You've probably wondered how televisions are made at some time. How do all those magical images and sounds that emanate from that box. Well, the actual reason isn't magical
Tube Televisions. These work using cathode ray tubes. Generally, they are made using a network of vacuum tubes that receive electromagnetic video and audio signals. These signals were converted from groups of electrons that are 'shot' by a separator and amplifier. The groups that carry the audio are sent to a speakers, amplifier, and demodulator. The video electrons are also amplified, and then sent to a sheet of glass, coated with phosphor and backed by aluminum. This is located right behind the glass screen of a television set, and displays pictures as the phosphor is exited. With the invention of transistors, tube televisions began to take up much less space, as the entire set could be controlled by PCB (printed circuit boards) and miniature circuit boards, which replaced all the wires, resistors, transformers, and coils.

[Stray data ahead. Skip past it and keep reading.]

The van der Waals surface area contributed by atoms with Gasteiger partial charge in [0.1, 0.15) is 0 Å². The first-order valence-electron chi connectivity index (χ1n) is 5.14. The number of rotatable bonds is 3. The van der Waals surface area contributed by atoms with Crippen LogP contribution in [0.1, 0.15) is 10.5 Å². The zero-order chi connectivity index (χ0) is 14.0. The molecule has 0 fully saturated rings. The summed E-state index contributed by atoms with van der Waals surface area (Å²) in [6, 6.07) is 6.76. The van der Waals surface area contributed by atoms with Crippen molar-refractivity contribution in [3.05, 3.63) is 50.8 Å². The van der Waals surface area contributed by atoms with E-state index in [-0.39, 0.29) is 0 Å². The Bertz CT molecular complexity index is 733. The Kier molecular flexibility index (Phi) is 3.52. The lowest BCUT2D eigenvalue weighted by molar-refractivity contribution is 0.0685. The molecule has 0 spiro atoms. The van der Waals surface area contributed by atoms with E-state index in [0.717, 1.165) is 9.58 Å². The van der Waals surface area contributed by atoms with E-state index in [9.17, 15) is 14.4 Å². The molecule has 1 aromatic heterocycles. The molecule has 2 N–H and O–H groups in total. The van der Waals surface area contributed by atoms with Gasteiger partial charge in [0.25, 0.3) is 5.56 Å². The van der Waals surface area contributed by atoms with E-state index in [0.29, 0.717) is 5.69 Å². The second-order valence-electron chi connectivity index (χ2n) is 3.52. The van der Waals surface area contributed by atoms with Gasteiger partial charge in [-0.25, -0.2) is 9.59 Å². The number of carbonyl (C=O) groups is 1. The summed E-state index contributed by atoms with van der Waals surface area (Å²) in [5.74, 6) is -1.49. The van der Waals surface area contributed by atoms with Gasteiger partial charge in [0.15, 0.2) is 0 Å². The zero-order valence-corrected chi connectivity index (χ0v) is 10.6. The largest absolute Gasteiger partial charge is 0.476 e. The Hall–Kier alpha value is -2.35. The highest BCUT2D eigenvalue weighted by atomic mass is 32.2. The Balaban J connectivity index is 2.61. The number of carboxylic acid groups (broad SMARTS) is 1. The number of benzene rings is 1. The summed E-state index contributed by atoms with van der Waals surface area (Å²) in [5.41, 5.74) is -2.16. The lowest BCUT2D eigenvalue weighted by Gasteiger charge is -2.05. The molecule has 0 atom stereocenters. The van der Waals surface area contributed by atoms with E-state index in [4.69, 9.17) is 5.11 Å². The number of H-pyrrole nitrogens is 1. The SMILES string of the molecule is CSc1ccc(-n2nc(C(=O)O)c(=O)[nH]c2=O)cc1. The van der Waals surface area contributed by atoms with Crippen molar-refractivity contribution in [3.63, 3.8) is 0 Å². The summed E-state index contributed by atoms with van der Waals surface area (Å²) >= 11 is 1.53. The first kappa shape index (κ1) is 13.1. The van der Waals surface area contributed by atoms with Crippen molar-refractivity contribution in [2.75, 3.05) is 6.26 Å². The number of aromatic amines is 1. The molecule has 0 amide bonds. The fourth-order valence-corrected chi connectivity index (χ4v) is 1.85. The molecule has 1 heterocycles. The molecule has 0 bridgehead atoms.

Modern Day Televisions. Modern day TV's aren't made using cathode ray tubes, but "Plasma" or "flat" screens. These screens contain millions of phosphor gas filled cells. Phosphor gas is made up of neon, xenon and argon. These cells are pressed between two networks of metal electrons. One of these sets of electrodes acts as the beam or "addressing field" while the other acts as the receptor or "display field". Both sets of electrodes are padded with numerous layers of insulating material, that help manage electrons. The plasma cells and fields are enclosed in glass, while other screens have LCD projection systems. However, one thing they have in common is that they both use the excitement of phosphor gas to display images on the screen. Apart from this, tiny transistors are wired onto circuit boards, and are fitted in little crevices in the back of the television so they can be easily replaced, should one or more be defective.